&#91INSIGHT&#93Shake it off and get up, Mr. Roh

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[INSIGHT]Shake it off and get up, Mr. Roh

I feel sorry that President Roh Moo-hyun seems to have lost his confidence after only three months. “I cannot perform the duties of the presidency,” were shocking words coming from the president. Mr. Roh has also displayed a weak human side, lamenting that “my sincere devotion is answered by their betrayal” and that the Blue House “feels like a prison.” Korean presidents usually reserve these words for the end of their term.
Despite a rocky start, President Roh has done many things well and has given hope that he will continue to do so. No president in the past has shown the determination he has, at the risk of belittling himself, to wash away the authoritarian stench of the Blue House and to de-politicize government agencies. Recently, he even succeeded restoring to a certain level the U.S.-Korea relations that were damaged, to a large degree, by his anti-American remarks. President Roh’s words come as a surprise to me because I had felt that he had just started to show his abilities in both home and foreign affairs. What prompted him to say those words? Why is Mr. Roh feeling so cornered and helpless? Whatever the reason is, we better find it out fast and think of a solution.
In fact, it may be better that this midlife crisis has come upon Mr. Roh earlier than later, because it could provide an opportunity for a revision and a fresh start. As I see it, there are three urgent tasks that the president must take on to insure the stability of his administration and a successful five years in office.
First, he must get rid of what has come to be known as the “Roh Moo-hyun code.” For the last three months, sides have been divided according to whether one accepts this code or not. Those “in” with the code have been hogging public posts and plugging the code into their policies and guidelines. As a result, this vague and formless “Roh code” has been kidnapped, sometimes colliding with the law, reason and plain common sense. The president has often contradicted himself by speaking in his code at certain times and certain places and then turning to the law in other times and places. The recent truckers strike, teachers union troubles, Hanchongryun protests and the government workers’ movement to form a union against the law are all cases of how Mr. Roh has found himself under attack from his loyalists and believers in the “code.” Mr. Roh feels that he can’t perform his duty as president because his supporters have driven him into a corner. In this case, it is obvious that he must abandon his code. Presidential duties do not allow for any personal codes to take over.
The president as an individual might have his own political beliefs but the president as the head of state should not. Especially when the “code” in question is seemingly being used as a tool by interest groups who do not hesitate to break the law and impose themselves on others for their own selfish reasons, the code is not seemly. It’s time you pull the cord on the code, Mr. President. Your job comes before the code.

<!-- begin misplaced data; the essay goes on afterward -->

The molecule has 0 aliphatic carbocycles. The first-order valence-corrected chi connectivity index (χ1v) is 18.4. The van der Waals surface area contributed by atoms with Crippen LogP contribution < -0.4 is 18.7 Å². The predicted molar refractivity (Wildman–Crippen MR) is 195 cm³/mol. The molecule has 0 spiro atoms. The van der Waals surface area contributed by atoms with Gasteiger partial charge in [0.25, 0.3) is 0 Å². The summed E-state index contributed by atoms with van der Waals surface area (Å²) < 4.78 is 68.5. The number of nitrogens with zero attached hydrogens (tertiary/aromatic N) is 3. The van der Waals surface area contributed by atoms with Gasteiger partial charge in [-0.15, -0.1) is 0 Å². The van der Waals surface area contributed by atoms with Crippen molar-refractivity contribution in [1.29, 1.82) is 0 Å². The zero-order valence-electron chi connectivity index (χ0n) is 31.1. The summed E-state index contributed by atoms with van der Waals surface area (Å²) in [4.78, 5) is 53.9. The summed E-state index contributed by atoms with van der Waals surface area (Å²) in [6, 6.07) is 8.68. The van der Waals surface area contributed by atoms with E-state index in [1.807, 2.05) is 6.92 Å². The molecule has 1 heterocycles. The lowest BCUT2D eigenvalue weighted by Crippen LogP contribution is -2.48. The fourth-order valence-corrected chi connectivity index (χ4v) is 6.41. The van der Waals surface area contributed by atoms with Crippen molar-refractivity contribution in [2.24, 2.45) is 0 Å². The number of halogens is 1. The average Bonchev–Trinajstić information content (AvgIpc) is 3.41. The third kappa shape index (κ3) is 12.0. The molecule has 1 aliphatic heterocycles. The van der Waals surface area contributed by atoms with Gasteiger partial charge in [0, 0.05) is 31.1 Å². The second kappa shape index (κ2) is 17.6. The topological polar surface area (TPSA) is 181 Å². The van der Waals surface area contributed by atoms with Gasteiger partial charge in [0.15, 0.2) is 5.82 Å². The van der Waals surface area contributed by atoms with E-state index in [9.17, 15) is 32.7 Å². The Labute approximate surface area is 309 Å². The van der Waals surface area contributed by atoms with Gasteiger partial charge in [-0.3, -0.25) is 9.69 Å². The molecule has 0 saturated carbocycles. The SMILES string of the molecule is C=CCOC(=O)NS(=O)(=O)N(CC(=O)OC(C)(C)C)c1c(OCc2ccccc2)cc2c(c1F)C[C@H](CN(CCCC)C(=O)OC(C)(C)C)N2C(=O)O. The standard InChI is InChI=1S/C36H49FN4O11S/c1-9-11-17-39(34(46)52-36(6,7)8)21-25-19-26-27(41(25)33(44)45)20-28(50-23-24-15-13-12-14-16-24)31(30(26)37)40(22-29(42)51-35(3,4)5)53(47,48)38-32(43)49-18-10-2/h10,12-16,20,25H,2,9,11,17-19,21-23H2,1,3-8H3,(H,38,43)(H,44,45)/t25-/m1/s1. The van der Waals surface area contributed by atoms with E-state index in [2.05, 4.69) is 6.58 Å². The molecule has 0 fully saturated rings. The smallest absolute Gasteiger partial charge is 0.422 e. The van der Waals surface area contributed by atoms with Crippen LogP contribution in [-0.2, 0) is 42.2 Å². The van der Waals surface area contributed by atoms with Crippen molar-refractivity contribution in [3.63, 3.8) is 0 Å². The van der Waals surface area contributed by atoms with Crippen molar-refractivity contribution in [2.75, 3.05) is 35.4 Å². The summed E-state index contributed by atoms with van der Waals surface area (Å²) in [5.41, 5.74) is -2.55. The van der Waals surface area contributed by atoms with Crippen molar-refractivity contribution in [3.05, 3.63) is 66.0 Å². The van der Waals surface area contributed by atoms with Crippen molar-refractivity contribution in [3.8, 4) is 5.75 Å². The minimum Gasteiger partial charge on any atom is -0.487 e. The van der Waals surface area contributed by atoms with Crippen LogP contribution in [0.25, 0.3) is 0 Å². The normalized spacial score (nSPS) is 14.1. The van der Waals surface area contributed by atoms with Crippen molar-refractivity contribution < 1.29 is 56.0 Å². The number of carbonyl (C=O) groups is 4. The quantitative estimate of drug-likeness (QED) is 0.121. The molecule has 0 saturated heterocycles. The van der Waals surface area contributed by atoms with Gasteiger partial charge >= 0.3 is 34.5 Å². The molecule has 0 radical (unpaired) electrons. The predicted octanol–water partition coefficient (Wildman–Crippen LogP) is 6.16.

Second, Mr. Roh must reconsider some of his choices for government posts. While I almost feel bad talking about a reshuffle of offices to a government that is only three months old, there are just too many problems in the present lineup. Constant confusion over policies, constant revision of words and amateurish behavior have now become the much-discussed characteristics of the Roh Moo-hyun government. It is desirable that a government retain a culture of debate where different opinions are aired. But in what kind of a proper administration does a minister speak his mind through a protest rally instead of at the cabinet meeting? In case you’re wondering, the environment and commerce ministers were at the protest rally over the Saemangeum wetlands reclamation project while the agriculture minister was affirming that the project would go on as scheduled.
A reshuffle of offices seems inevitable if the president is to surround himself with a more competent and sophisticated staff. There have been several bloopers and mistakes by the president during the last months and this very admission that he feels like he can’t go on shows that there are too few good men and women assisting and advising the president.
Lastly, the president must change himself. During the last three months, the president sometimes gave the impression that it still hasn’t dawned on him that he is the president. “I can’t do this,” are not the words of a president. No matter how cornered and betrayed he felt, Mr. Roh should have considered the effect his words would have. Three months and the president is already saying he can’t do this? How are we going to survive the next five years? Mr. Roh’s constant slips of the tongue are also indicative of a slip of consciousness that he is the president. Mr. Roh should also know that there is a difference between authoritarianism and authority. Slipping through the back gate to attend a national ceremony at the Gwangju Cemetery because of protesters might have been an act of fortitude for Roh Moo-hyun the man, but it was self-deprecating behavior for Roh Moo-hyun, the president of Korea. I urge President Roh to be a little more thoughtful. Mr. Roh’s five years as president do not only belong to him but to the people of Korea as well. Whether he feels like he “can’t do this” or not, he has to. And he has to do it well for the sake of the country and the people.

* The writer is a senior columnist of the JoongAng Ilbo.


by Song Chin-hyok

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